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5 Futuristic Buildings that Created the New L.A.

1. Disney Concert Hall

It is impossible to speak of contemporary architecture in Los Angeles without talking about Frank Gehry’s masterpiece, the Walt Disney Concert Hall in downtown Los Angeles. Even now, years after its 2003 completion, the building still looks like it was teleported from some utopian future. The sweeping metal exterior does little to belie the gorgeous and acoustically excellent wooden interior. Say what you will about Gehry, but the Disney Concert Hall earns him a place in the pantheon of great architects. Location: 111 South Grand Avenue, Los Angeles.

2. The Broad Museum

The Broad Museum

The Broad Museum in downtown L.A. is a spectacular addition to what is already an incredible arts street. Situated near both the Disney Concert Hall and the Museum Of Contemporary Art (MOCA), the Broad still manages to stand out architecturally. The museum is wrapped, almost draped, in a white basketweave pattern with the entrance looking like the facade is being pulled up to let people in. Also of note is an “oculus” which should help fill the building with tons of natural light. Location: 221 South Grand Avenue, Los Angeles.

3. Emerson College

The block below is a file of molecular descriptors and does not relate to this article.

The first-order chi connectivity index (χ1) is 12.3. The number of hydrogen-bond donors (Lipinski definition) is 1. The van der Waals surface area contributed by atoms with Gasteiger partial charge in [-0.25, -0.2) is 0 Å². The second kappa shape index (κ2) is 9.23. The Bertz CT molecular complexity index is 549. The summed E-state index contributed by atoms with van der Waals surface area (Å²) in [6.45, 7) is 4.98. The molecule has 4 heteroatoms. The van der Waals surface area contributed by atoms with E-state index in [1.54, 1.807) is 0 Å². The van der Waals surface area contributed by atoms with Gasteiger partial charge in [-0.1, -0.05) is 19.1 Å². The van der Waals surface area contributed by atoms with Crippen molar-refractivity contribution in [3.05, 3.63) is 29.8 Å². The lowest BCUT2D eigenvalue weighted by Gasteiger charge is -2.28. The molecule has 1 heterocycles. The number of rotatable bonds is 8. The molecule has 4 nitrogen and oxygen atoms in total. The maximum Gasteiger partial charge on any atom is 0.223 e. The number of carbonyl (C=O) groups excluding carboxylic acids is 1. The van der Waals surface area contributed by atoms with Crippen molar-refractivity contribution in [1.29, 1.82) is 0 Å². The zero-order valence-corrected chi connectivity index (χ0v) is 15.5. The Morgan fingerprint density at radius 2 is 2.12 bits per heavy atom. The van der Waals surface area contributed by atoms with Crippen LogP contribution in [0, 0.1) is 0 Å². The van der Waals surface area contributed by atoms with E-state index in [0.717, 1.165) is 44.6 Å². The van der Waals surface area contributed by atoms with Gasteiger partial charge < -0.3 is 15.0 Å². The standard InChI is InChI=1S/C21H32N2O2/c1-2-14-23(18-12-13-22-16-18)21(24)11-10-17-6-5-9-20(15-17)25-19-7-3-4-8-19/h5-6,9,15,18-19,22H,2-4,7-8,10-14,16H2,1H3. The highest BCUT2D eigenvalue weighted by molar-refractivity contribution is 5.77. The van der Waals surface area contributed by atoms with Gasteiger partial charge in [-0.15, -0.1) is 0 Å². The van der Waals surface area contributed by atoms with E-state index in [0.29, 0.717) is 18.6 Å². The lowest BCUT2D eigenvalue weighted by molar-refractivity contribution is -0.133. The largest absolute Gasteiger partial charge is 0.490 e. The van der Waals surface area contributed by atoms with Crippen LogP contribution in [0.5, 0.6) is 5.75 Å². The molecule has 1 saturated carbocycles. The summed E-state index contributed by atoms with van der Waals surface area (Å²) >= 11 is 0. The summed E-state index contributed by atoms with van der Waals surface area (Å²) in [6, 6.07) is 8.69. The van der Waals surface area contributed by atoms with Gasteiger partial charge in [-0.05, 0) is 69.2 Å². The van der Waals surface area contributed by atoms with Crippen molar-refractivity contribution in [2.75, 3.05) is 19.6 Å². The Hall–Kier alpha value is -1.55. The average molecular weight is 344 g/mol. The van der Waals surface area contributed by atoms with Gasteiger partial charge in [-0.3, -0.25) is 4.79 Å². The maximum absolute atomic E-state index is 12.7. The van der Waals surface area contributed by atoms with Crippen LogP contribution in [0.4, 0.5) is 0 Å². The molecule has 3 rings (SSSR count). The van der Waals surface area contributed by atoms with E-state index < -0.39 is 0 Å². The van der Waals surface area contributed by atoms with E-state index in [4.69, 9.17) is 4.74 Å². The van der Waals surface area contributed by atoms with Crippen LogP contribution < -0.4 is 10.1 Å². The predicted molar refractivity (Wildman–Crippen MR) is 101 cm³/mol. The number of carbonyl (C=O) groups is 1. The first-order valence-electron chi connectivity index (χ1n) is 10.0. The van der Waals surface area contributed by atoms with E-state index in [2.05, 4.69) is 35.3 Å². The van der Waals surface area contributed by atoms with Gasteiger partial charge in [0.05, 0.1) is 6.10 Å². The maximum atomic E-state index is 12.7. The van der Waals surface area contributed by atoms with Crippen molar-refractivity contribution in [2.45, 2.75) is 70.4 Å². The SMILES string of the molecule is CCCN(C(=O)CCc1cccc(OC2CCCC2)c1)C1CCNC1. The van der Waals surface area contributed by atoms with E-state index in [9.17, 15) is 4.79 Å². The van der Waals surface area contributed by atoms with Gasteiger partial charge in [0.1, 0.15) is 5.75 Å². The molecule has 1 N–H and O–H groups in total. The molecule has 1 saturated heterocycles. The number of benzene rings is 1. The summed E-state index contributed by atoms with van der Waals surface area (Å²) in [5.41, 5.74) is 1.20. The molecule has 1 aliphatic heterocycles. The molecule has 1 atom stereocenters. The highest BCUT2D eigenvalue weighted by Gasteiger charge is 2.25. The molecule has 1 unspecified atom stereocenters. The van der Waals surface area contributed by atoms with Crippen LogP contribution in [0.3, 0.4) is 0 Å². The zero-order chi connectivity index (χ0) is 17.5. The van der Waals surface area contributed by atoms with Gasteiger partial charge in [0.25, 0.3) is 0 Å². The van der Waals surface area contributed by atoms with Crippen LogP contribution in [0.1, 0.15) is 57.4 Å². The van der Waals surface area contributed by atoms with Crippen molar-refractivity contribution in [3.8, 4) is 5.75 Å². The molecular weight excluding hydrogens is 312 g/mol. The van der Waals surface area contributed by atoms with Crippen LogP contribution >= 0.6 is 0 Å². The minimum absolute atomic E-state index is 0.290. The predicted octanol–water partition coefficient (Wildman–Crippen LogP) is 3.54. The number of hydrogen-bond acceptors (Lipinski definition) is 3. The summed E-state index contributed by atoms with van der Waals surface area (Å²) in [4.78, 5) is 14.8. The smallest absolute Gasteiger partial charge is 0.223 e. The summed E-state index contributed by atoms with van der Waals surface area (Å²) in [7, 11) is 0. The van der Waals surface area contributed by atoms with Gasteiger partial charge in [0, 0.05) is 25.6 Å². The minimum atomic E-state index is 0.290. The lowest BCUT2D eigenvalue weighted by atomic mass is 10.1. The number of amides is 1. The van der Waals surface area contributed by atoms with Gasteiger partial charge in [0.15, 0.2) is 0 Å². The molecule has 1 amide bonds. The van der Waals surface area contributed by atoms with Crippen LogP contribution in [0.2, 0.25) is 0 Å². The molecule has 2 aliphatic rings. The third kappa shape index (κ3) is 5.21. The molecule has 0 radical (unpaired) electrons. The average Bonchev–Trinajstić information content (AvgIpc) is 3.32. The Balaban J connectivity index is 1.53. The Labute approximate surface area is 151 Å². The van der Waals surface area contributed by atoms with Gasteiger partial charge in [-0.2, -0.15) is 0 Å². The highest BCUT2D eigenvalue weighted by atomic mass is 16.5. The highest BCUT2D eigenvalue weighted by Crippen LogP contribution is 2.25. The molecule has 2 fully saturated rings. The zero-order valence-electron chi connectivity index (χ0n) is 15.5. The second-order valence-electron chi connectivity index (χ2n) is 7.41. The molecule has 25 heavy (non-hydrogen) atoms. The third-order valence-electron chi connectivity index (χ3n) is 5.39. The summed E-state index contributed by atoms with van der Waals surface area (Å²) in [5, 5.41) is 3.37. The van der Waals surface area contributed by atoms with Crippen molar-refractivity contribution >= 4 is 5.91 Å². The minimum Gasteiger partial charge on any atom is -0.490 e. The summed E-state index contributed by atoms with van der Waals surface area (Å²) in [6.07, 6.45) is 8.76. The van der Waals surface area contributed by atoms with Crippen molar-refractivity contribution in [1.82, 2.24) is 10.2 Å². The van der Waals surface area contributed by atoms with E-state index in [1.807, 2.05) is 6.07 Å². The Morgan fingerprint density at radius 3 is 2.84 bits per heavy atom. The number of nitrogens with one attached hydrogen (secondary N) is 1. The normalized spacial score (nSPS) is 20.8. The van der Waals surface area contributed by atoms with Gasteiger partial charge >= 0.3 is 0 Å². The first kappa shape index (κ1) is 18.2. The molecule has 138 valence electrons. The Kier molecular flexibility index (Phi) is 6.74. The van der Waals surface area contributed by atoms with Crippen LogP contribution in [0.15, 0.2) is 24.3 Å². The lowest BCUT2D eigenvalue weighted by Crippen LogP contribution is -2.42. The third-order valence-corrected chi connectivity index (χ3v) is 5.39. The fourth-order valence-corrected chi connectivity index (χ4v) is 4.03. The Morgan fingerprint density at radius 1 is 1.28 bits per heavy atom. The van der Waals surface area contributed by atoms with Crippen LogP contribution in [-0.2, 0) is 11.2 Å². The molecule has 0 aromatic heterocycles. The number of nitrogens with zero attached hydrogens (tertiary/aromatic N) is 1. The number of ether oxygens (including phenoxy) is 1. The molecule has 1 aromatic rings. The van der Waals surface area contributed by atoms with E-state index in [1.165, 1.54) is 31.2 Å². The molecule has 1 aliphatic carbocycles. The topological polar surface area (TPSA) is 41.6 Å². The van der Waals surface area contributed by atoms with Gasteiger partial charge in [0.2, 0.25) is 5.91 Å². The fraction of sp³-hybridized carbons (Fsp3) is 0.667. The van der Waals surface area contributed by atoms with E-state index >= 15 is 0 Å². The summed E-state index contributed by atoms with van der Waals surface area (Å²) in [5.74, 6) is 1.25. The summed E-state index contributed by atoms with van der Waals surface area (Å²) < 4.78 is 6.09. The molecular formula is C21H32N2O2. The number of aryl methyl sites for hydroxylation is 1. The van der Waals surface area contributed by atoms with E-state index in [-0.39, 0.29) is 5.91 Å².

Emerson College

Emerson College has long been a breeding ground for some of Hollywood’s best writing talent, so it’s only fitting that the Boston institution should build a Los Angeles satellite campus. The new building in Hollywood was designed by noted architect Thom Mayne and his firm Morphosis. The striking structure is unlike anything else in Los Angeles and represents arguably one of the most attractive new buildings to hit the city since the Disney Concert Hall. Location: Sunset Boulevard at Tamarind, Hollywood.

4. Petersen Automotive Museum

Petersen Automotive Museum

With its grand redesign and dramatic new exterior, the Petersen Automotive Museum makes a bold statement. The building, originally designed by Welton Becket for the Seibu company in the 1960s, was never a great beauty, particularly when contrasted with the BCAM building at LACMA across the street, but the new look holds ts own even in such heady company. The ribbon design does a fantastic job of conveying speed and motion and reminds us of the famous Spirit of Ecstasy, usually found on the nose of a Rolls Royce. Location: 6060 Wilshire Boulevard, Los Angeles.

5. New Carver Apartments

New Carver Apartments

There is no arguing that Los Angeles is neck deep in a housing crisis. The costs of renting anywhere in the city have skyrocketed and this had exacerbated a challenging homelessness situation. Built by the Skid Row Housing Trust, the New Carver Apartments are an attempt at providing affordable housing to those most in need. The building is made up of 96 units, each a studio with a small kitchen, built around a central courtyard space. The New Carver Apartments offer the disadvantaged a place to get back on their feet with things like Wi-Fi, laundry facilities, etc. and does so without managing to look like a prison. It’s a win/win. Location: 1624 S. Hope Street, Los Angeles.

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